(Reuters) - A Texas medical school will no longer consider race in its admissions decisions under an agreement with the U.S. Department of Education, the first of its kind as the Trump administration seeks to roll back affirmative-action practices.
The education department said in an email on Tuesday that its civil rights office reached the deal in February with Texas Tech University Health Sciences Center in Lubbock, ending a 14-year investigation into its admission practices.
The Wall Street Journal reported that the action taken was the first time the Trump administration has asked a school to stop its affirmative-action practices. It is also a sign of how the administration will handle future investigations involving race and admissions, sources told the Journal.
The school said in a letter to the department in February that it “is committed to exploring race-neutral alternatives to enhancing diversity and fully and completely evaluating its current admissions policies and practices.”
Under Secretary Betsy DeVos, the education department last summer rescinded guidelines put in place under President Barack Obama that said colleges and universities could consider race in admissions decisions as a way of promoting diversity.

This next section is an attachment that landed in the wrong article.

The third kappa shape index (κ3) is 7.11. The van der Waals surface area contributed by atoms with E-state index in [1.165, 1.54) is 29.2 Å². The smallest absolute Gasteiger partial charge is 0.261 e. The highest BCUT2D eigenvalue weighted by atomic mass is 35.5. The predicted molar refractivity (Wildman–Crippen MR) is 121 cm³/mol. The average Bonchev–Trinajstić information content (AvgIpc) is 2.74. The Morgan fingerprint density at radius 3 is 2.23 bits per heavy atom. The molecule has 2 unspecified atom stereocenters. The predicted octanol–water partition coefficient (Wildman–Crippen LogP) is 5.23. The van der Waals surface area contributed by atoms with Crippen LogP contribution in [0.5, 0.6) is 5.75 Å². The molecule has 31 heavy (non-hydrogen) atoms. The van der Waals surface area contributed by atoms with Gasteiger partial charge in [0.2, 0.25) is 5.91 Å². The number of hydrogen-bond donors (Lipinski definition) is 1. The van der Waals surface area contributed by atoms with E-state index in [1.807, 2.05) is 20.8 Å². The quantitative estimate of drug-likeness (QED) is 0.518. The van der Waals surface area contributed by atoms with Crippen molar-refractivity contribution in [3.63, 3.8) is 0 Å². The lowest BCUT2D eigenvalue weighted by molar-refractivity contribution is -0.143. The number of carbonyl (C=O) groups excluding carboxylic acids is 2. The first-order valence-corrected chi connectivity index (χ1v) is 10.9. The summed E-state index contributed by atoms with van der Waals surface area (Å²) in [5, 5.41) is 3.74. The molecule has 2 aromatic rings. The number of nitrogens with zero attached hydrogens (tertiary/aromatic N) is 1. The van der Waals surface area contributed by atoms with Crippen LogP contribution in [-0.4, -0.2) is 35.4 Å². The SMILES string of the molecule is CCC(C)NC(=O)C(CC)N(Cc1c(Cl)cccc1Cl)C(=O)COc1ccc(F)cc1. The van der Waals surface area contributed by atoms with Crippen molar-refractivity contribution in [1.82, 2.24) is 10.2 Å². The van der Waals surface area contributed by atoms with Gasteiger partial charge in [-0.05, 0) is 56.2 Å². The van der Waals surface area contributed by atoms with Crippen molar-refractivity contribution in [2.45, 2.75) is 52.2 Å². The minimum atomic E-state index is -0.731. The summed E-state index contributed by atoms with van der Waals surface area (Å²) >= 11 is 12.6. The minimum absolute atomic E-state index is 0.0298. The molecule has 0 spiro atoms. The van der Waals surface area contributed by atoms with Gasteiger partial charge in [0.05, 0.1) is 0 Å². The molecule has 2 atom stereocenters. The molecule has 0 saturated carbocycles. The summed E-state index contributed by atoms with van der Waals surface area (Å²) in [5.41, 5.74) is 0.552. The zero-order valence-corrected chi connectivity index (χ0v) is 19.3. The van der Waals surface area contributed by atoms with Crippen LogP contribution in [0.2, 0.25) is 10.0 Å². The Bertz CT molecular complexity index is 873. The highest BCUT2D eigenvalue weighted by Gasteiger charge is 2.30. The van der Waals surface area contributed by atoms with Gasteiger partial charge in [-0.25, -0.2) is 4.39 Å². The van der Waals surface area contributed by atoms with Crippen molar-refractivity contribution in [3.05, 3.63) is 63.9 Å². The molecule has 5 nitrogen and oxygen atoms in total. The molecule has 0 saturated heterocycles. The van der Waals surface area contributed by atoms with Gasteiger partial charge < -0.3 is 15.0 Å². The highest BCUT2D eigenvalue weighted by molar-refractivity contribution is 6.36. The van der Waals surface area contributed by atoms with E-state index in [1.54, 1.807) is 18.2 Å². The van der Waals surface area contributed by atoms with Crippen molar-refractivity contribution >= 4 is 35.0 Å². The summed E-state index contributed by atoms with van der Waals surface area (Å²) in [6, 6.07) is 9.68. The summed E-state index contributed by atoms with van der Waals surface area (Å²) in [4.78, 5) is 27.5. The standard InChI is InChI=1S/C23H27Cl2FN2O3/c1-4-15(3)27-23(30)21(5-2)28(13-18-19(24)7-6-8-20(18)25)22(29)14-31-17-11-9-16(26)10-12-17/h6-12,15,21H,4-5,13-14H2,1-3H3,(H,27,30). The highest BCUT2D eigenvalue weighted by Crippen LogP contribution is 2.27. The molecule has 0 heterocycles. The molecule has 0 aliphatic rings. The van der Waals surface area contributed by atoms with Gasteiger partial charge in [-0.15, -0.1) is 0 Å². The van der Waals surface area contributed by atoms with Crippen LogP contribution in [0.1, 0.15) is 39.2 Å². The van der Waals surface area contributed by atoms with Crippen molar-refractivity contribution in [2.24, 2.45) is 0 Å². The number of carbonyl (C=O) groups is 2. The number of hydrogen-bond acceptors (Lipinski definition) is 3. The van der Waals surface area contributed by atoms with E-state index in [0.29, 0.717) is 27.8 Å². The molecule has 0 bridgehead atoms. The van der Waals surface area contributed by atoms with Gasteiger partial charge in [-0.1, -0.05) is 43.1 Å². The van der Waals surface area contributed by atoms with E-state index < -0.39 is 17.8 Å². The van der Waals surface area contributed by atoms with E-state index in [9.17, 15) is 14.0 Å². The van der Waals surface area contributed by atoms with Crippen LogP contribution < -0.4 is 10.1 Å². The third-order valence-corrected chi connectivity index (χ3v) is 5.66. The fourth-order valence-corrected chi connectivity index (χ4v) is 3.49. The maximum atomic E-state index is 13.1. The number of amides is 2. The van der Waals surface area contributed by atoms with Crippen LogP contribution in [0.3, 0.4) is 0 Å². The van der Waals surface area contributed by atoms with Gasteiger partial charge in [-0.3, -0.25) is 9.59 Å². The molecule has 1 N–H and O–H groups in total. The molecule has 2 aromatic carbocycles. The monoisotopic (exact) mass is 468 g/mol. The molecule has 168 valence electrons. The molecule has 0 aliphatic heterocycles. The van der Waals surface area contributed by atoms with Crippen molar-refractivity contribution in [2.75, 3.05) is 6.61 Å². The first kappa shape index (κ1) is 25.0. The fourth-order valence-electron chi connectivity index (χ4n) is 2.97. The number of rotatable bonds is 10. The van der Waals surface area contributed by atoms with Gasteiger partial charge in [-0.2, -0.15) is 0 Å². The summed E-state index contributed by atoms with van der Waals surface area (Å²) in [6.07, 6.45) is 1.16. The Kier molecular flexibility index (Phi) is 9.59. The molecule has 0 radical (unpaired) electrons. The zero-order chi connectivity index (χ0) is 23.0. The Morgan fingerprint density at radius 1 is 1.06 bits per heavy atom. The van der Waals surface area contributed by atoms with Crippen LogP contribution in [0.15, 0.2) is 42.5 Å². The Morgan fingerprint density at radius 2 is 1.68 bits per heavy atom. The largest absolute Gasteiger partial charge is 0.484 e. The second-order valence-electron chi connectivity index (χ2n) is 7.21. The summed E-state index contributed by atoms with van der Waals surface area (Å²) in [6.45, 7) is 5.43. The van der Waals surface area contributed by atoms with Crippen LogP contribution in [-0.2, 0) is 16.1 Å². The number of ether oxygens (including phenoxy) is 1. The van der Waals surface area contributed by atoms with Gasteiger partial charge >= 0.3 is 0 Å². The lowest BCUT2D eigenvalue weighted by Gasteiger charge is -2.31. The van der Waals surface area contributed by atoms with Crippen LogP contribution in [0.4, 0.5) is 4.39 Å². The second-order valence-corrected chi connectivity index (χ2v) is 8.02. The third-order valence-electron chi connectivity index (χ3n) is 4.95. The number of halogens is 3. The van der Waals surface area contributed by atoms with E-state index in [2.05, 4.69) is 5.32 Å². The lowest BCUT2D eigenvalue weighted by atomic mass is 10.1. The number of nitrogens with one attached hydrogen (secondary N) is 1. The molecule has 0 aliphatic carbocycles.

The U.S. Supreme Court has ruled in a series of cases that universities may use affirmative action to increase minority enrollment on their campuses. Conservatives have argued such programs can hurt whites and Asian-Americans and argue that other factors including socioeconomic status should be considered in efforts to achieve diversity.
A federal judge is weighing a lawsuit accusing Harvard University of discriminating against Asian-American applicants. Legal experts believe the case could end up in U.S. Supreme Court and have wide implications regarding affirmative action.
Harvard and Yale University are under investigation by the Justice Department over claims of discrimination against Asian-Americans. Both schools have denied the allegations.
Reporting by Brendan O'Brien in Milwaukee; Editing by Cynthia Osterman